New London Architecture

Gascoigne Estate focuses on nature-based solutions and MMC

Monday 18 October 2021

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David Taylor

Editor, NLQ and New London Weekly

New regulations imposed after Grenfell forced the design team behind the Gascoigne Estate regeneration scheme to opt for concrete over timber. But the project is still aiming to be an exemplar of sustainable design based on using MMC, raising densities, employing SUDS and maximising walking and cycling across a transformed, better-connected 15-minute neighbourhood.

Those were some of the principles to emerge from Projects in Practice: nature-based solutions, a webinar looking at how the project in Barking and Dagenham might contribute to the net zero agenda.

Be First’s Jacob Wilson said the borough is looking to create 20,000 new jobs and 50,000 homes by 2037, largely due to the extraordinary 400ha of development land in the borough. The 1960s Gascoigne Estate in the west of the borough suffers from negative perceptions, with difficulties experience in navigation and a lack of an identity. So a 31-year build out of 2,000 homes begun in in 2000 includes masterplans for the east by Allies and Morrison and west by Fraser Brown McKenna. ‘For us it's not just about the masterplans and building out those phases’, said Wilson. ‘The placemaking of the neighbourhood is really important to us as the borough taking that forward with residents’. 

So: it commissioned White Arkitektur and Civic Engineers to take forward a placemaking strategy and look to the spaces between buildings, enable better movement throughout the estate and connect them to surrounding ‘assets’. It has taken a ‘nature-based approach’ with a new residents’ forum and work on Gascoigne Road to rid it of its poor traffic infrastructure management, introduce SUDS and end the way it ‘bifurcates’ or severs the estate, instead becoming its heart. 

But when the 520 new homes by White was commissioned, it was to be in CLT modular construction, building on the practice’s experience in Sweden, only for changes in building regulations to force a rethink. Wilson said it had been ‘disappointing’ to move away from timber, but had instead spent time thinking about operational zero carbon, including in a scheme designed by Pitman Tozer with a fabric first approach, PVs and connected to a district heating network. ‘I think going forward, without being able to deliver buildings using timber, we're really exploring MMCs and modern methods of construction in a big way, and thinking about how that can enable us to design to circular economy principles, and also considering designing the disassembly as well’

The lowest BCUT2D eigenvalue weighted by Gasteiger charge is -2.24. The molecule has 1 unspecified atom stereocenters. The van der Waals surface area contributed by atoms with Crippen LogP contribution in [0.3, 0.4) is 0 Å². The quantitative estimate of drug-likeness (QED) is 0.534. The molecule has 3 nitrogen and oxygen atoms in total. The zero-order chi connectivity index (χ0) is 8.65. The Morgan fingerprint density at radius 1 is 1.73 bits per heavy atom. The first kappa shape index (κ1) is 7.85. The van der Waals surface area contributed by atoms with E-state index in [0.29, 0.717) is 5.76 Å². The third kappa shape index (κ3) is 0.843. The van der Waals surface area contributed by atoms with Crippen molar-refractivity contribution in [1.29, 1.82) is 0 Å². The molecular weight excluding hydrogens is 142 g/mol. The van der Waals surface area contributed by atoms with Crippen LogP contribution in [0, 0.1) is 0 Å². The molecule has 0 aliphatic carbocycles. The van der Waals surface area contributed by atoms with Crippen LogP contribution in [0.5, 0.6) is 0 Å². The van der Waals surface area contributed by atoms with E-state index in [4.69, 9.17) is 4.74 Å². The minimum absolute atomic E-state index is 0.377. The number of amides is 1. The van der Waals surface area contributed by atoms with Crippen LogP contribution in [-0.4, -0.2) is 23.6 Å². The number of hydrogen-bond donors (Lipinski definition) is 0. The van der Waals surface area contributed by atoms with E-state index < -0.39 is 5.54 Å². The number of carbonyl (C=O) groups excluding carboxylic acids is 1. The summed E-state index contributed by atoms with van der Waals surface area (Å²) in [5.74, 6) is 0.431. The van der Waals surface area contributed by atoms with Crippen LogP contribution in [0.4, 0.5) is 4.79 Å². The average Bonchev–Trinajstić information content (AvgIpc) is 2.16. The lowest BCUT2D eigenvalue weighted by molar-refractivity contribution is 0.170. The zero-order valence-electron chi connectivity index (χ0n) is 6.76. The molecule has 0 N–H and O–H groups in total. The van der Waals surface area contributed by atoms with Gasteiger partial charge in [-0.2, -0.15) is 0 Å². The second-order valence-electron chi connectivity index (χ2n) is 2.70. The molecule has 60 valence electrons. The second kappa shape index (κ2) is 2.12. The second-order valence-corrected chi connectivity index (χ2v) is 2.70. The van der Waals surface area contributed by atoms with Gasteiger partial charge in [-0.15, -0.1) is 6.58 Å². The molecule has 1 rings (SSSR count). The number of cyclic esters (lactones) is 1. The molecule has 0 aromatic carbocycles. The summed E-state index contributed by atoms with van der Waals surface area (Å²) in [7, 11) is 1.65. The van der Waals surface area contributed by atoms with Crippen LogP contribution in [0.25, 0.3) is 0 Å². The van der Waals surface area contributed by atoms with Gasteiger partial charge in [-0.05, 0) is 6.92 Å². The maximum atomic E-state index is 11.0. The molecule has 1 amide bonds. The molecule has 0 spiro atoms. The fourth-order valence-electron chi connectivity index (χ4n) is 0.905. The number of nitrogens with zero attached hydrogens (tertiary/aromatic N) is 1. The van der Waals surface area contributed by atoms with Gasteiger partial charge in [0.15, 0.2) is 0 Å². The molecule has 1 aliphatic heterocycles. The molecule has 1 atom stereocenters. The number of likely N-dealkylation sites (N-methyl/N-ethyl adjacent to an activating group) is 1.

Other speakers at the event included Civic Engineers’ Stephen O’Malley, who described the importance of nature-based solutions on the project including water management and creating amenity and opportunity for biodiversity to ‘humanize’ the streetscapes. Yes, building fabric is critical, said O’Malley, but the key issue was ‘proximity’ of features, amenities, schools and infrastructure across the site, to make them connected by walking or active travel and ‘hard-wiring’ sustainable urban drainage features into the landscape. 
White Arkitekter’s Lukas Thiel added that it aimed to create a new identity for the place by mixing urban scale, activating green places and providing ‘a city at eye level’. It also looked to modularity and efficiency in the building fabric, whilst seeking to solve an estate ‘detached’ from the park and town centre, improving views to green spaces and permeability within an ‘undulating landscape’. The practice redesigned for a reinforced concrete frame but also upped density on the floorplates to ‘lower’ the buildings. ‘All in all, less carbon than the previous concrete design but given we wanted to do CLT, it’s more.’ The key to successful sustainable projects, Thiel said, however, was stakeholder involvement on all levels, transparency, and keeping an open mindset, with continuous learning. 

Finally, Civic Engineers’ Jessica Foster said following the Hackett Enquiry timber could not be used in the facades, replacing it with concrete, with all the high energy, high carbon costs that entails. ‘It’s hard to avoid that, but reinforced concrete is also incredibly flexible, and you can do a lot with it. So there's a huge opportunity to be quite creative in how you do this’.

Watch the full webinar here
Subscribe to our weekly newsletter

David Taylor

Editor, NLQ and New London Weekly


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